The idea reminded me of the churches who say they want to “grow,” but are unwilling to change in order to meet that goal.  Change is hard, no matter the issue.  We need to acknowledge what we will lose as well as what we will gain.  Churches may need to give up some familiar practices (music, liturgy, gossip, and exclusive habits of all sorts) in order to welcome the seekers who will help reenergize them in fulfilling their mission. I am giving up the pleasure I have found in eating (and over-eating) delicious high calorie foods in order to live longer and better.  L’Chaim!

 

(My stats for last week: down 2.8 pounds, drank 7 gallons of water, and exercised for 375 minutes – mainly swimming)

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Daily Bread (Week 2 Day 3)

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Our homework assignment this week is to make a list of why we are doing this rather draconian program.  It isn’t just for fun; that’s for sure, although in a weird way, I am starting to enjoy some of it.  I feel stronger and I can swim longer and faster.  I am not hungry at all.  They say it is like drip irrigation, if you take the calories in slowly (every 2.5 hours) you need less and you burn fat not muscle.  It is also sort of nice not to have to think about food.  “What’s for dinner?”  “Where should we eat tonight?”  “Should we have a salad or vegetables with the meal?”  Anne still has all those decisions to make, and they are lonely decisions without me participating.   In some ways it is a relief knowing exactly what I am going to consume each and every day for the next several months.  It frees my mind to think about other things, like “why” I am doing this.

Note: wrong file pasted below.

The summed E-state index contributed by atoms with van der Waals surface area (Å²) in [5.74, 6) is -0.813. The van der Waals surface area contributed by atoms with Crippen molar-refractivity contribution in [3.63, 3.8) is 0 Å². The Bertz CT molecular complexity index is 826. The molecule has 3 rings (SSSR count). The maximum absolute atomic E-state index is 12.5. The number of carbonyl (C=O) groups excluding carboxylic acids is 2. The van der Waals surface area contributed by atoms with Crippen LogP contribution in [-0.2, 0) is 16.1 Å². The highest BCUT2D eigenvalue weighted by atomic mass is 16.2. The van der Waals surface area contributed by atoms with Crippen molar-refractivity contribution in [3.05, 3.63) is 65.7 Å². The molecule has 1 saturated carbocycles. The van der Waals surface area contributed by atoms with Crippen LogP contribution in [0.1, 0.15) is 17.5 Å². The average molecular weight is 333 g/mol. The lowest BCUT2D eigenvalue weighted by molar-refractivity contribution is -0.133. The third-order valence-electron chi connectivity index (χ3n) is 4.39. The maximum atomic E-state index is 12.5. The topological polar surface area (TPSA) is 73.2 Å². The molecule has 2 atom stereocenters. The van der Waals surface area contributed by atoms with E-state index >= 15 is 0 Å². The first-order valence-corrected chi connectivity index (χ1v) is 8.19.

So here is my list of “whys,” at least for now.  The most important ones are: